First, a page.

The security situation in Chad could potentially lead to instability in the region with Sudan likely to be the most affected, Sudanese political analysts have warned.
Chad has been witnessing disorders and clashes between the government’s forces and armed rebels, which on April 20 resulted in the death of Chadian President Idriss Deby.
“Definitely the clashes in Chad between the army and the northern rebels will lead to instability in the region,” Khalid Dirar, professor of political science at al-Rasid Center for Strategic Studies in Khartoum, told Xinhua on Saturday.
“Sudan has extensive borders with Chad and therefore, Sudan is considered the most affected by the security chaos in Chad,” he added. He went on saying that “the late Chadian President Idriss Deby had an important role in the stability of the region and fighting of extremist and terrorist groups which launch their activities from West Africa.”
Dirar pointed to danger of the border triangle region of Niger, Mali and Burkina Faso as a suitable arena for terrorist groups.
“The transitional authority in Chad has inherited great challenges, where in addition to the internal situation after the departure of Deby, the new authority need to continue the efforts of combating terrorism and fill in any probable security gap in West Africa region,” he said.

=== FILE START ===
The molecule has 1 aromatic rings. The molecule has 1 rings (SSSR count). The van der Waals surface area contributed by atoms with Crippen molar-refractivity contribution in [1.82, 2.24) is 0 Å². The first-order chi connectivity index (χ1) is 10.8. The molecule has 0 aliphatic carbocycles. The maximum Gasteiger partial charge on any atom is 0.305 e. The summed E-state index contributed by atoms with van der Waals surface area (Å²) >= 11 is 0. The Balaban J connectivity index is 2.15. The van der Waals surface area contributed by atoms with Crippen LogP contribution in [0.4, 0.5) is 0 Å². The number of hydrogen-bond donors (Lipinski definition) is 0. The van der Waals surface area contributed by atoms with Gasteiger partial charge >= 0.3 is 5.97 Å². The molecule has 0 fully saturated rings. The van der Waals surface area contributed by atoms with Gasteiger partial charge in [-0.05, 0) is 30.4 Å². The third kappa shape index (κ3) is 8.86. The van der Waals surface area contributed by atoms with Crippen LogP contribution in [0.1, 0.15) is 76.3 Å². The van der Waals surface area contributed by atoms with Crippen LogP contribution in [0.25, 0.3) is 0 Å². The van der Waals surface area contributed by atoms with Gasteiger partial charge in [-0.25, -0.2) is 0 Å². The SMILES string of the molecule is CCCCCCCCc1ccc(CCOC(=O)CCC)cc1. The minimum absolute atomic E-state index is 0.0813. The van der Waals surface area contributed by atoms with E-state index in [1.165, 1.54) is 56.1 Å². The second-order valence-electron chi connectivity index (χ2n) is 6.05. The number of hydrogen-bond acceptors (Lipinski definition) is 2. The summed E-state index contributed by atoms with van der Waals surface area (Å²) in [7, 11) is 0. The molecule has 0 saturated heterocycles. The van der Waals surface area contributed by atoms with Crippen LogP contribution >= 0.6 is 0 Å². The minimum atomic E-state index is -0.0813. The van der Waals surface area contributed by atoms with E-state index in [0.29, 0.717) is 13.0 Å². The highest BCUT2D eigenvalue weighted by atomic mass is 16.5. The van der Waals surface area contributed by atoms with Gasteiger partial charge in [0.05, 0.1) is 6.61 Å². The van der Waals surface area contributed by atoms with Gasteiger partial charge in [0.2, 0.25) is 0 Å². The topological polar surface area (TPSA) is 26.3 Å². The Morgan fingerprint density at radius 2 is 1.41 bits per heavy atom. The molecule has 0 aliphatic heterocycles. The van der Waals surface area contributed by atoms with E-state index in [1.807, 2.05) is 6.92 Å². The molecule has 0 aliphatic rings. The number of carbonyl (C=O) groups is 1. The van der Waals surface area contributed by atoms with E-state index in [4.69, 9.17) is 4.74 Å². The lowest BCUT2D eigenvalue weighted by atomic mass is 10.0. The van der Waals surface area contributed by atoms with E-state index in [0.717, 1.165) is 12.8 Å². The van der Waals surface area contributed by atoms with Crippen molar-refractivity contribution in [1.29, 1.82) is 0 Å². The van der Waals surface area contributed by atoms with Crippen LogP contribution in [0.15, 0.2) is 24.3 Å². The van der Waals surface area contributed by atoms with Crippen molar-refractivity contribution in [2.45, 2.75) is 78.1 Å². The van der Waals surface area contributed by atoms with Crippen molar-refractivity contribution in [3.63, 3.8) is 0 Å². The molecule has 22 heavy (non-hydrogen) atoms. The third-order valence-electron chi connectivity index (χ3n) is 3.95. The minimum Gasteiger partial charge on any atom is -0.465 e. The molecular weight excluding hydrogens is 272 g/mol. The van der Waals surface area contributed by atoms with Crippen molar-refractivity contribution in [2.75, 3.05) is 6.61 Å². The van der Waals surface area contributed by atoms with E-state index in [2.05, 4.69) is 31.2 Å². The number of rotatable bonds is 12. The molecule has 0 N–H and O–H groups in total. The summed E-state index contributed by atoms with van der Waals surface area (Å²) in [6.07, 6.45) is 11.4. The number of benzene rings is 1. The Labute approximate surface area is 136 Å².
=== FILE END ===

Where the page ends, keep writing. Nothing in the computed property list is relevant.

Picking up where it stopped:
For his part, Abdul-Raziq Ziyada, a Sudanese political analyst, said instability in Chad would negatively reflect on Sudan’s Darfur region adjacent to Chad.
“The Darfur region is suffering from fragile security situation and definitely the events in Chad will have negative impact on the security situation in Darfur,” Ziyada told Xinhua.
“There is overlap among the tribes living along Sudan-Chad border, particularly in west Darfur region,” he added.He stressed the importance for Khartoum and N’Djamena to increase the standing security cooperation.
Sudan and Chad on 2010 deployed a joint force of 3,000 soldiers on their joint borderline before increasing the number to 5,000.
The force comprises 12 military units as each country contributes six of those units.The joint force was established in accordance with a joint security protocol, signed in 2009, stipulating practical implementation of the normalization of relations between the two countries, controlling the border and ending presence of armed groups in their respective countries.
Since mid-April, Chad has been witnessing clashes between government army and armed rebels at the western province of Kanem. Early last week, the Transitional Military Council in Chad announced formation of a transitional government comprising 40 ministers and deputy ministers, including opposition members.